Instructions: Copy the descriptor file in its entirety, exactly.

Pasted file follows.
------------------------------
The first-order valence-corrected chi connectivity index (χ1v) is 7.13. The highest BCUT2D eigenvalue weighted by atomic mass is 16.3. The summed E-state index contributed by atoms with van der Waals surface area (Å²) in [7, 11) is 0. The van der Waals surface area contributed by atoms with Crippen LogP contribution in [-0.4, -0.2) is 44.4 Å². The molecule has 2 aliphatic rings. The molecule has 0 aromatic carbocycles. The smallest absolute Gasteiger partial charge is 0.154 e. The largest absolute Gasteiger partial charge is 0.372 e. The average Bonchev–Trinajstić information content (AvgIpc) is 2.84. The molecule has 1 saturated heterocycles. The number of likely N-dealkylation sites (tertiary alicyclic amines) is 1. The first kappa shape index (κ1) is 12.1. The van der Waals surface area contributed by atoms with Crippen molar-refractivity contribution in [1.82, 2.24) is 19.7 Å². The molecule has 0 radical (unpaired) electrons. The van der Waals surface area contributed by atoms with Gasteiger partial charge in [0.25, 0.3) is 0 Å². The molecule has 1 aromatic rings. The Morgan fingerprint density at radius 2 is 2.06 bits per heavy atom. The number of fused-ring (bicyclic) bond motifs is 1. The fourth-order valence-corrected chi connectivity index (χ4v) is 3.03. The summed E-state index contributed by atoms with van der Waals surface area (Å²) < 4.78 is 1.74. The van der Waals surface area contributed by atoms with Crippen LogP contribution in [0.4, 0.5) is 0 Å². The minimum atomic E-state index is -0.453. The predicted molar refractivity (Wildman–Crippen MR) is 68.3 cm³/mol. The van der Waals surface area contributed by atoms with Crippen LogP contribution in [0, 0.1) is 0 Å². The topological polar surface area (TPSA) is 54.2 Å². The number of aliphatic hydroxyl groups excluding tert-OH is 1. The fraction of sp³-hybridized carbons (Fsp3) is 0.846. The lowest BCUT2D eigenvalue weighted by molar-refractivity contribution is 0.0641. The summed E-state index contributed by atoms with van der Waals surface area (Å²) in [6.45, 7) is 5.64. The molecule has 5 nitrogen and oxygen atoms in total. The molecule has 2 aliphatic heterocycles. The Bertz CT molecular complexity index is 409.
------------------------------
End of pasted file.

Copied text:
The first-order valence-corrected chi connectivity index (χ1v) is 7.13. The highest BCUT2D eigenvalue weighted by atomic mass is 16.3. The summed E-state index contributed by atoms with van der Waals surface area (Å²) in [7, 11) is 0. The van der Waals surface area contributed by atoms with Crippen LogP contribution in [-0.4, -0.2) is 44.4 Å². The molecule has 2 aliphatic rings. The molecule has 0 aromatic carbocycles. The smallest absolute Gasteiger partial charge is 0.154 e. The largest absolute Gasteiger partial charge is 0.372 e. The average Bonchev–Trinajstić information content (AvgIpc) is 2.84. The molecule has 1 saturated heterocycles. The number of likely N-dealkylation sites (tertiary alicyclic amines) is 1. The first kappa shape index (κ1) is 12.1. The van der Waals surface area contributed by atoms with Crippen molar-refractivity contribution in [1.82, 2.24) is 19.7 Å². The molecule has 0 radical (unpaired) electrons. The van der Waals surface area contributed by atoms with Gasteiger partial charge in [0.25, 0.3) is 0 Å². The molecule has 1 aromatic rings. The Morgan fingerprint density at radius 2 is 2.06 bits per heavy atom. The number of fused-ring (bicyclic) bond motifs is 1. The fourth-order valence-corrected chi connectivity index (χ4v) is 3.03. The summed E-state index contributed by atoms with van der Waals surface area (Å²) < 4.78 is 1.74. The van der Waals surface area contributed by atoms with Crippen LogP contribution in [0.4, 0.5) is 0 Å². The minimum atomic E-state index is -0.453. The predicted molar refractivity (Wildman–Crippen MR) is 68.3 cm³/mol. The van der Waals surface area contributed by atoms with Crippen LogP contribution in [0, 0.1) is 0 Å². The topological polar surface area (TPSA) is 54.2 Å². The number of aliphatic hydroxyl groups excluding tert-OH is 1. The fraction of sp³-hybridized carbons (Fsp3) is 0.846. The lowest BCUT2D eigenvalue weighted by molar-refractivity contribution is 0.0641. The summed E-state index contributed by atoms with van der Waals surface area (Å²) in [6.45, 7) is 5.64. The molecule has 5 nitrogen and oxygen atoms in total. The molecule has 2 aliphatic heterocycles. The Bertz CT molecular complexity index is 409.